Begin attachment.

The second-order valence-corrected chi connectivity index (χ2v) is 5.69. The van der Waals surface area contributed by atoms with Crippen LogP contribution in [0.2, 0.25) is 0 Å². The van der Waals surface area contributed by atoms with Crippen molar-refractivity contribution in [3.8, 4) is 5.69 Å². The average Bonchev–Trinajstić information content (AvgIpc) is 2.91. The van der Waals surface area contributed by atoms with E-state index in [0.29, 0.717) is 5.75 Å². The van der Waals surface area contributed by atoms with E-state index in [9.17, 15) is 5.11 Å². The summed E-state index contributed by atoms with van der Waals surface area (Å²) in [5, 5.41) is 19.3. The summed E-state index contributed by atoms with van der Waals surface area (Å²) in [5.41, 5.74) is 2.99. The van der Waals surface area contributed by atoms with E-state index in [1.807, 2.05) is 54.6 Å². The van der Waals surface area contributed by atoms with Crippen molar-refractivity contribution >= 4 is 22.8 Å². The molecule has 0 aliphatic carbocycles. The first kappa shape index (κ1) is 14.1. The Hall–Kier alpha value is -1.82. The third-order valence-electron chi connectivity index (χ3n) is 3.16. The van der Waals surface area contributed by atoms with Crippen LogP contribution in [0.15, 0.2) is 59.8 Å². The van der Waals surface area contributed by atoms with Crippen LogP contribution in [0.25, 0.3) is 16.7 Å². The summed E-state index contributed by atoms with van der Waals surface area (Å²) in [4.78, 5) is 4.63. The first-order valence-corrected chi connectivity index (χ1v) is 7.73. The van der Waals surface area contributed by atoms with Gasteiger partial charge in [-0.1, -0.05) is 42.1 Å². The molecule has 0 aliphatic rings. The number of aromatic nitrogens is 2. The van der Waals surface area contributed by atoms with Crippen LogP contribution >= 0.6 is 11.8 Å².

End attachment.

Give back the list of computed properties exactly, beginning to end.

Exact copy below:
The second-order valence-corrected chi connectivity index (χ2v) is 5.69. The van der Waals surface area contributed by atoms with Crippen LogP contribution in [0.2, 0.25) is 0 Å². The van der Waals surface area contributed by atoms with Crippen molar-refractivity contribution in [3.8, 4) is 5.69 Å². The average Bonchev–Trinajstić information content (AvgIpc) is 2.91. The van der Waals surface area contributed by atoms with E-state index in [0.29, 0.717) is 5.75 Å². The van der Waals surface area contributed by atoms with E-state index in [9.17, 15) is 5.11 Å². The summed E-state index contributed by atoms with van der Waals surface area (Å²) in [5, 5.41) is 19.3. The summed E-state index contributed by atoms with van der Waals surface area (Å²) in [5.41, 5.74) is 2.99. The van der Waals surface area contributed by atoms with E-state index in [1.807, 2.05) is 54.6 Å². The van der Waals surface area contributed by atoms with Crippen molar-refractivity contribution >= 4 is 22.8 Å². The molecule has 0 aliphatic carbocycles. The first kappa shape index (κ1) is 14.1. The Hall–Kier alpha value is -1.82. The third-order valence-electron chi connectivity index (χ3n) is 3.16. The van der Waals surface area contributed by atoms with Crippen LogP contribution in [0.15, 0.2) is 59.8 Å². The van der Waals surface area contributed by atoms with Crippen LogP contribution in [0.25, 0.3) is 16.7 Å². The summed E-state index contributed by atoms with van der Waals surface area (Å²) in [4.78, 5) is 4.63. The first-order valence-corrected chi connectivity index (χ1v) is 7.73. The van der Waals surface area contributed by atoms with Gasteiger partial charge in [-0.1, -0.05) is 42.1 Å². The molecule has 0 aliphatic rings. The number of aromatic nitrogens is 2. The van der Waals surface area contributed by atoms with Crippen LogP contribution >= 0.6 is 11.8 Å².